Many of the plaudits for Bioshock included praise for its involving storyline, in-depth narrative and rich background. But when you read what Ken Levine (the eminence gris behind the Bioshock concepts) has to say about the game story you start to realise some interesting home truths about game narratives. Levine said that the Bioshock story breaks down into 3 basic acts: escape Rapture, kill Ryan, kill Fontaine. When you look at it that way, you have to ask yourself why then is Bioshock so involving, so entrancing?
The answer is in the details and the back story. The back story is basically the train of events that went before the start of the narrative, the forward-rushing impetus which kicks off the story proper. In that context, the events of the game are the final stages of the epic – they are the denoument, the settling of scores, the resolving of the dramatic tension, the defeat of evil. As for the game-story’s success, it is played out against a detailed, resonant, consistent backdrop which makes the in-game events and clashes more than just a simple string of missions. Characters are encountered and their stories highlight the backstory and the current state of necessity, one aspect in which the superlative voice-acting proved so valuable.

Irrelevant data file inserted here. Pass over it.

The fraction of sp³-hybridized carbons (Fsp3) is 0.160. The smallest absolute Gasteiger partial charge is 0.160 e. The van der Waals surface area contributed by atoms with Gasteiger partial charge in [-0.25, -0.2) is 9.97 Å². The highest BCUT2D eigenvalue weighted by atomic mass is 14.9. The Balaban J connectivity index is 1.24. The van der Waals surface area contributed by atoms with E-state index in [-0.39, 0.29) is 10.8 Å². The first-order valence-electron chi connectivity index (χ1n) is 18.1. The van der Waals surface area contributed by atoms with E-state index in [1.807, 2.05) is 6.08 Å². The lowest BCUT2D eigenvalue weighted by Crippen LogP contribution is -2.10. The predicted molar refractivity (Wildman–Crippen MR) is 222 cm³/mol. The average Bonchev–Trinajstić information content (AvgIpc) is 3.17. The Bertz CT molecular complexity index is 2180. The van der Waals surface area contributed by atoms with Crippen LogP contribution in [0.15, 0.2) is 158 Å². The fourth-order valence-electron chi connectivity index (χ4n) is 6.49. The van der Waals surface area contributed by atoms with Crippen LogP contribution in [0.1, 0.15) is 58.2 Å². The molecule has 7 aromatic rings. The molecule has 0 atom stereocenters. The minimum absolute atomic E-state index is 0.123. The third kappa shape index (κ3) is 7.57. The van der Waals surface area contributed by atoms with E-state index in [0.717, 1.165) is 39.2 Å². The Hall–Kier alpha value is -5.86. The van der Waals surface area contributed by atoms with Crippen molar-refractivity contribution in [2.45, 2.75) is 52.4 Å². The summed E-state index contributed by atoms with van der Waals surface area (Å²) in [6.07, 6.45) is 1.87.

And now Bioshock 2 is starting to emerge, like some weed-choked chunk of seabed rising from the depths. There is a teaser site at www.somethinginthesea.com which cleverly plots out some possible backstory for the new game. I have no doubt that there will be more in the months ahead.